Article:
Acceleration is impressive at 5.8s to 100kph, and with 350Nm of torque from the turbocharged 2.0l, mid-range acceleration is good too. There’s a lovely growl as you get up high in the rev range, The Superb handles well, the 4×4 system giving you the confidence to take corners with some enthusiasm. I sort of wish it had the same Race mode as the Golf R, which gave a much firmer ride and a wonderful pop and crackle on lifting off the throttle, but the Superb isn’t that sort of car. It’s much more of a sleeper.


The steering is decent – light at parking speeds with a bit more weight when driving at speed. Like most systems in the Superb I found that it just worked as I expected. I find that with most assistance systems in cars that you tend not to really notice them if they are doing their job well. One thing that did catch my attention a few times was the auto wipers, which didn’t always quite work as I wanted, and I found myself clearing the screen manually. Another was the engine stop/start which was just a little too enthusiastic, stopping engine just before the car came to a halt. A nice feature I noticed was that if the wipers are on and the Superb is put into reverse, it automatically wipes the back window. It also turns down the stereo when you’re in reverse, something scientifically proven to help you see better!

There are parking sensors all-round which connect to a visual display showing where any obstacles are, as well as a reversing camera. This all links in with the Park Assist system, which can automatically park the car for you either parallel or perpendicularly. Hit the button by the shifter and as you drive, the Superb looks for a suitable space, which it will show you on the Maxidot display, also displaying instructions on how to use the system. The car does the steering and directs you to do the accelerator, brake and gear shifts. The system works really well, and after a couple of practices I was able to use it quickly to take the effort out of parallel parking.


There’s radar cruise control, which works very well for taking the stress out of driving in heavy traffic by maintaining a gap between you and the car in front, coming to a complete stop where necessary, just needing a tap of the throttle to set off again. Despite being a step towards driverless cars this is something I really like, because for now at least, you can let the car do some of the boring stuff, leaving you refreshed when you get to the fun roads.

The Superb was very fast at re-connecting to the Bluetooth on my phone, and always picked up where it had left off. I’ve found recently that a few cars don’t do this so well. There’s a cubby at the bottom of the centre console with a retractable cover which features inductive charging for your phone. A feature that’s often a cost option on most cars. There are charging sockets too, plus USB and aux inputs. The 10-speaker Canton stereo system in the 206kW Superb is very good, featuring a subwoofer and digital equaliser, and giving great quality and bass.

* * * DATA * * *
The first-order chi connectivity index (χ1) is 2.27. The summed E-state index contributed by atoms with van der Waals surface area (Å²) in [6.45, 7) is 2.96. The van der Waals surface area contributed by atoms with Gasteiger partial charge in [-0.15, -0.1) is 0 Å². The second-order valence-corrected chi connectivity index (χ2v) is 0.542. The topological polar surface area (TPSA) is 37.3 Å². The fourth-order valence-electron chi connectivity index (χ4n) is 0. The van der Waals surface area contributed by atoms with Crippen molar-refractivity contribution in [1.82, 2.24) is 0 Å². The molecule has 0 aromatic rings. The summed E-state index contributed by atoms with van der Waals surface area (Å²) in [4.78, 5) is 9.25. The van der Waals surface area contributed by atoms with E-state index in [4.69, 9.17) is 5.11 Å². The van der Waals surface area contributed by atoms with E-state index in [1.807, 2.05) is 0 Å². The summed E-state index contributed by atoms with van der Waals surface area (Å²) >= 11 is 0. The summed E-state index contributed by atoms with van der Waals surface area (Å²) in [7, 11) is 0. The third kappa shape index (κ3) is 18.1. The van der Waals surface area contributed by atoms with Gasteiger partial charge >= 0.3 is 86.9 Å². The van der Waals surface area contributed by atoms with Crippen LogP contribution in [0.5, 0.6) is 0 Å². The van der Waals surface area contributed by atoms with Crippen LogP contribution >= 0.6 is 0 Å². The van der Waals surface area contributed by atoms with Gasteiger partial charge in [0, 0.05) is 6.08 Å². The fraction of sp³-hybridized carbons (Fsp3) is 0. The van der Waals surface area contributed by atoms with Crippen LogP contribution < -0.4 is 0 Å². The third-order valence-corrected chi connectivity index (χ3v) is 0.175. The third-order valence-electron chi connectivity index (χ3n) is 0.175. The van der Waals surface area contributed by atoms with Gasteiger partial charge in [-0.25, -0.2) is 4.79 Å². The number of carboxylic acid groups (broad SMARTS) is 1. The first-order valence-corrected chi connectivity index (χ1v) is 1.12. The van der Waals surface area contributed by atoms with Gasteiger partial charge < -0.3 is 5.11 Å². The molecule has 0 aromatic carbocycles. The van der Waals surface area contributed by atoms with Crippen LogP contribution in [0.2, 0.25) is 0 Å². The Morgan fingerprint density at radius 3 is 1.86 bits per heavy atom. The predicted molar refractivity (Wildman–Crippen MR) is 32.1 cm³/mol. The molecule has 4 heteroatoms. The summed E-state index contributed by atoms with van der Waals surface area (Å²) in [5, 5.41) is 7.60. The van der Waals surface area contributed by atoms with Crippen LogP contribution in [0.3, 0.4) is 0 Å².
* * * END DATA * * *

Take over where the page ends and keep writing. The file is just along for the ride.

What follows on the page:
There’s a lot to like about the Superb. The size and space, performance, build quality, equipment levels. Then there’s the price. At $66,400 it represents excellent value. It’s hard to find direct competition for the Superb. Most cars with similar performance and equipment cost a lot more.


The Competition

Brand / Model Engine Power Fuel L/100km 0-100km/h Price Highest to Lowest
VW Golf R Wagon 2.0l 4 cyl turbo petrol 221kW/380Nm 7.0 5,1s $79,990
BMW 320i 2.0l 4 cyl turbo petrol 135kW/270Nm 5.9 7.5s $75,000
Volvo V60 T5 R Design 2.0l 4 cyl turbo petrol 180kW/350Nm 6.4 6.4s $74,900
VW Passat R-Line Wagon 2.0l 4 cyl turbo petrol 206kW/350Nm 7.2 7.9s $70,990
Holden Calais Wagon 3.6l 6 cyl 210kW/350Nm 9.0 N/A $68,990
Mercedes CLA200 Shooting Brake 1.6l 4 cylinder turbo petrol 115kW/250Nm 5.7 8.2s $67,400
Skoda Superb Wagon 2.0l 4 cyl turbo petrol 206kW/350Nm 7.1 5.8s $66,400
Mazda 6 Limited Wagon 2.2l 4 cyl twin turbo petrol 129kW/420Nm 5.4 N/A $58,245
Subaru Levorg Wagon 2.0 4 cyl turbo petrol 197kW/350Nm 8.7 6.6s $56,990
Ford Mondeo Titanium Wagon 2.0l 4 cyl turbo petrol 177kW/345Nm 8.5 N/A $55,190


The pros and cons

Pros Cons
  • Great spec, lots of clever features
  • Good performance
  • So spacious
  • Quality build
  • Lots of little extras
  • Great value
  • Auto wipers could be a bit intermittent
  • Ride a bit floaty for my taste
  • Stop/start a bit enthusiastic


What we think

I really didn’t want to hand the Superb back, it’s my sort of car – good looking but not too flash, fast, but doesn’t shout about it, well equipped, spacious and practical. It compares well in lots of ways to cars costing significantly more. And it’s a sleeper in a few ways – performance, equipment levels and quality. You really should check it out, I highly recommended it.

Rating – Chevron rating 5 out of 5


Vehicle Type Large station wagon
Starting Price $49,900
Tested Price $66,400
Engine 1984cc turbocharged petrol engine, high-pressure direct injection system
Transmission Automatic 6-speed DSG
0 – 100 kph 5.8 seconds
Kerb Weight 1635 kg
Length x Width x Height 4856 x 1864 x 1477 mm
Cargo Capacity 619 Litres with seats up

1909 Litres with seats down

Fuel Tank 66 litres
Fuel Efficiency Advertised Spec – Combined –  7.1L / 100km

Real World Test – Combined –  10.4L / 100km

ANCAP Safety Ratings 5 stars
Warranty 3 years / 100,000km


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Rob Clubley
I love everything about cars! Driving, looking at them, modifying. It's great to see what people do with cars, the different car cultures. If I was rich, my garage would be bigger than my house!


  1. Hi Rob

    Thank you for the review of the 2016 Skoda Superb wagon. I find your writing style much to my liking and I have read several of your reviews of other cars, all of which I have enjoyed. Do you write for any car magazines?

    Actually maybe I shouldn’t be thanking you… until now I was quite happy with my 2015 Octavia but your words have piqued my interest in the bigger car. Now I’m going to have to justify spending money and struggle with the “want” versus “need” conundrum.

    Tell me though, where abouts around Wellington did you take the photos for this article? South Coast or Eastbourne? I’d like to go there and have a look myself.

    Richard Wall